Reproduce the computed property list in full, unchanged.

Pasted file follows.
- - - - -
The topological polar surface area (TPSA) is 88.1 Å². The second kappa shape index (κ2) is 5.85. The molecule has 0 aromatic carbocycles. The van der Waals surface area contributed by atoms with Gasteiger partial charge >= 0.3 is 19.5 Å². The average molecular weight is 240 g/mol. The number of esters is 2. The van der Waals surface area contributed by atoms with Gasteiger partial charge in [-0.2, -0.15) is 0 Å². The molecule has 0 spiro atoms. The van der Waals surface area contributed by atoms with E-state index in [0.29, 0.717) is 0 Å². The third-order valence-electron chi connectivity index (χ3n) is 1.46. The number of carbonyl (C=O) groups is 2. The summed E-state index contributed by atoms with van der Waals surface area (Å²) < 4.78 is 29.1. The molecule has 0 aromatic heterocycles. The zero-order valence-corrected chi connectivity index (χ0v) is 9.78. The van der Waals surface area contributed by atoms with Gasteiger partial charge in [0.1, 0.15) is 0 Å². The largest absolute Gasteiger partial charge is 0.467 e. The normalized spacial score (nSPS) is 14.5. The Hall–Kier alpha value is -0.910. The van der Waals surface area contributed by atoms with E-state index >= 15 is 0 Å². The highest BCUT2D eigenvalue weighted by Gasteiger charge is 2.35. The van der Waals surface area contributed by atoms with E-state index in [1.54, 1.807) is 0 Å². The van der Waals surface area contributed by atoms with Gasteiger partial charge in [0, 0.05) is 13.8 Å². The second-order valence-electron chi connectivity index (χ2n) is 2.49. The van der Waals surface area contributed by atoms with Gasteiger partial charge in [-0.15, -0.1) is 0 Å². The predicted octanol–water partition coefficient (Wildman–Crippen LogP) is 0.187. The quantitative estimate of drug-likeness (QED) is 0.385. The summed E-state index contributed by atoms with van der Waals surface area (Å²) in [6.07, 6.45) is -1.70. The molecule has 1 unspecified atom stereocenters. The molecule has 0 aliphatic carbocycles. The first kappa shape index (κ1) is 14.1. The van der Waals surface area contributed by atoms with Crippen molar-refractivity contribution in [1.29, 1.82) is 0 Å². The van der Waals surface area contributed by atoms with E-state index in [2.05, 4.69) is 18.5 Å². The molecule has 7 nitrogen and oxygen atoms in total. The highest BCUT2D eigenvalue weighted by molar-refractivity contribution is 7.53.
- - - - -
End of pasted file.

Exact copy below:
The topological polar surface area (TPSA) is 88.1 Å². The second kappa shape index (κ2) is 5.85. The molecule has 0 aromatic carbocycles. The van der Waals surface area contributed by atoms with Gasteiger partial charge >= 0.3 is 19.5 Å². The average molecular weight is 240 g/mol. The number of esters is 2. The van der Waals surface area contributed by atoms with Gasteiger partial charge in [-0.2, -0.15) is 0 Å². The molecule has 0 spiro atoms. The van der Waals surface area contributed by atoms with E-state index in [0.29, 0.717) is 0 Å². The third-order valence-electron chi connectivity index (χ3n) is 1.46. The number of carbonyl (C=O) groups is 2. The summed E-state index contributed by atoms with van der Waals surface area (Å²) < 4.78 is 29.1. The molecule has 0 aromatic heterocycles. The zero-order valence-corrected chi connectivity index (χ0v) is 9.78. The van der Waals surface area contributed by atoms with Gasteiger partial charge in [0.1, 0.15) is 0 Å². The largest absolute Gasteiger partial charge is 0.467 e. The normalized spacial score (nSPS) is 14.5. The Hall–Kier alpha value is -0.910. The van der Waals surface area contributed by atoms with E-state index >= 15 is 0 Å². The highest BCUT2D eigenvalue weighted by Gasteiger charge is 2.35. The van der Waals surface area contributed by atoms with E-state index in [1.54, 1.807) is 0 Å². The van der Waals surface area contributed by atoms with Gasteiger partial charge in [0, 0.05) is 13.8 Å². The second-order valence-electron chi connectivity index (χ2n) is 2.49. The van der Waals surface area contributed by atoms with Gasteiger partial charge in [-0.15, -0.1) is 0 Å². The predicted octanol–water partition coefficient (Wildman–Crippen LogP) is 0.187. The quantitative estimate of drug-likeness (QED) is 0.385. The summed E-state index contributed by atoms with van der Waals surface area (Å²) in [6.07, 6.45) is -1.70. The molecule has 1 unspecified atom stereocenters. The molecule has 0 aliphatic carbocycles. The first kappa shape index (κ1) is 14.1. The van der Waals surface area contributed by atoms with Crippen molar-refractivity contribution in [1.29, 1.82) is 0 Å². The van der Waals surface area contributed by atoms with E-state index in [2.05, 4.69) is 18.5 Å². The molecule has 7 nitrogen and oxygen atoms in total. The highest BCUT2D eigenvalue weighted by molar-refractivity contribution is 7.53.